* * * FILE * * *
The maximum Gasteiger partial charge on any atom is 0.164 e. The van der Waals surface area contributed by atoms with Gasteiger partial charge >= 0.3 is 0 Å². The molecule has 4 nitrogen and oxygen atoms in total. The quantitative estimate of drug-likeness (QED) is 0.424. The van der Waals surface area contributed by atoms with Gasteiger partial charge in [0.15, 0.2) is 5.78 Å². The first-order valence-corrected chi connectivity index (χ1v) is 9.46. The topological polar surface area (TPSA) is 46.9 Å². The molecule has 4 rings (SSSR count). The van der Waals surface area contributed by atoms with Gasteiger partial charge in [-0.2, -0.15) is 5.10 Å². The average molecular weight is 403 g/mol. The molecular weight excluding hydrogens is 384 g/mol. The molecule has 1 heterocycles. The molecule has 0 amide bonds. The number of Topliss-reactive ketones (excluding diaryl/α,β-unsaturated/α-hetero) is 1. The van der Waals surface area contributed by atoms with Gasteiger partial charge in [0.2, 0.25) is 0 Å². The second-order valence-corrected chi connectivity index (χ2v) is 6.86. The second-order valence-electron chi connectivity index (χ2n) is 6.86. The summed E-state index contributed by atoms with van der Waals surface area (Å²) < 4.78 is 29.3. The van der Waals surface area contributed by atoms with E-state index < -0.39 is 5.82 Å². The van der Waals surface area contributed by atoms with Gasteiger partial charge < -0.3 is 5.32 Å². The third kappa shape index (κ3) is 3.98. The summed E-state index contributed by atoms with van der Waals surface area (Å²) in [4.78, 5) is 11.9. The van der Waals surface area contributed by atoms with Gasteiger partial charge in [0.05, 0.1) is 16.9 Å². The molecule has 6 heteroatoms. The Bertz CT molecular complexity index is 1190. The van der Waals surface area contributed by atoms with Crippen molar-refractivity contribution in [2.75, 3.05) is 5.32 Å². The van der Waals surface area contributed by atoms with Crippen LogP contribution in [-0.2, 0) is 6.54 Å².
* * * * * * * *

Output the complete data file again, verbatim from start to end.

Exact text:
The maximum Gasteiger partial charge on any atom is 0.164 e. The van der Waals surface area contributed by atoms with Gasteiger partial charge >= 0.3 is 0 Å². The molecule has 4 nitrogen and oxygen atoms in total. The quantitative estimate of drug-likeness (QED) is 0.424. The van der Waals surface area contributed by atoms with Gasteiger partial charge in [0.15, 0.2) is 5.78 Å². The first-order valence-corrected chi connectivity index (χ1v) is 9.46. The topological polar surface area (TPSA) is 46.9 Å². The molecule has 4 rings (SSSR count). The van der Waals surface area contributed by atoms with Gasteiger partial charge in [-0.2, -0.15) is 5.10 Å². The average molecular weight is 403 g/mol. The molecular weight excluding hydrogens is 384 g/mol. The molecule has 1 heterocycles. The molecule has 0 amide bonds. The number of Topliss-reactive ketones (excluding diaryl/α,β-unsaturated/α-hetero) is 1. The van der Waals surface area contributed by atoms with Gasteiger partial charge in [0.2, 0.25) is 0 Å². The second-order valence-corrected chi connectivity index (χ2v) is 6.86. The second-order valence-electron chi connectivity index (χ2n) is 6.86. The summed E-state index contributed by atoms with van der Waals surface area (Å²) < 4.78 is 29.3. The van der Waals surface area contributed by atoms with E-state index < -0.39 is 5.82 Å². The van der Waals surface area contributed by atoms with Gasteiger partial charge < -0.3 is 5.32 Å². The third kappa shape index (κ3) is 3.98. The summed E-state index contributed by atoms with van der Waals surface area (Å²) in [4.78, 5) is 11.9. The van der Waals surface area contributed by atoms with Gasteiger partial charge in [0.05, 0.1) is 16.9 Å². The molecule has 6 heteroatoms. The Bertz CT molecular complexity index is 1190. The van der Waals surface area contributed by atoms with Crippen molar-refractivity contribution in [2.75, 3.05) is 5.32 Å². The van der Waals surface area contributed by atoms with Crippen LogP contribution in [-0.2, 0) is 6.54 Å².